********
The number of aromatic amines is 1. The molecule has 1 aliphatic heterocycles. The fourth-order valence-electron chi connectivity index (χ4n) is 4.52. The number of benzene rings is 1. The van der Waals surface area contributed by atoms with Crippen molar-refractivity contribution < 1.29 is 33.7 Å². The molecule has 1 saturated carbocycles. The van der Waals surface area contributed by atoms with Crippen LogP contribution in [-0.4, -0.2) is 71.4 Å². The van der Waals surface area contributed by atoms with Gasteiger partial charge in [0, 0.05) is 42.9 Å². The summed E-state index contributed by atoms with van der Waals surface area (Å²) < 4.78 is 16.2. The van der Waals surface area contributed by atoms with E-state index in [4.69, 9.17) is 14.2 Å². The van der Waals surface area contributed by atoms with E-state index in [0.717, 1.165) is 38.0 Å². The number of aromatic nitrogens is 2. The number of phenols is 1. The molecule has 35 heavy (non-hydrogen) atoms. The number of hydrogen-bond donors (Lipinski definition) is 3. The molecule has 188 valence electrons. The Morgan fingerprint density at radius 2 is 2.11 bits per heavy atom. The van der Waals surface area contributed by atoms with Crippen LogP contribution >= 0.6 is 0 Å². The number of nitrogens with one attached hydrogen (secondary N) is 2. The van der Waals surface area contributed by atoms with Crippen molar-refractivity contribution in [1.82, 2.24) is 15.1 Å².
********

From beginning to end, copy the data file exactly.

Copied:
The number of aromatic amines is 1. The molecule has 1 aliphatic heterocycles. The fourth-order valence-electron chi connectivity index (χ4n) is 4.52. The number of benzene rings is 1. The van der Waals surface area contributed by atoms with Crippen molar-refractivity contribution < 1.29 is 33.7 Å². The molecule has 1 saturated carbocycles. The van der Waals surface area contributed by atoms with Crippen LogP contribution in [-0.4, -0.2) is 71.4 Å². The van der Waals surface area contributed by atoms with Gasteiger partial charge in [0, 0.05) is 42.9 Å². The summed E-state index contributed by atoms with van der Waals surface area (Å²) < 4.78 is 16.2. The van der Waals surface area contributed by atoms with E-state index in [4.69, 9.17) is 14.2 Å². The van der Waals surface area contributed by atoms with E-state index in [0.717, 1.165) is 38.0 Å². The number of aromatic nitrogens is 2. The number of phenols is 1. The molecule has 35 heavy (non-hydrogen) atoms. The number of hydrogen-bond donors (Lipinski definition) is 3. The molecule has 188 valence electrons. The Morgan fingerprint density at radius 2 is 2.11 bits per heavy atom. The van der Waals surface area contributed by atoms with Crippen LogP contribution >= 0.6 is 0 Å². The number of nitrogens with one attached hydrogen (secondary N) is 2. The van der Waals surface area contributed by atoms with Crippen molar-refractivity contribution in [1.82, 2.24) is 15.1 Å².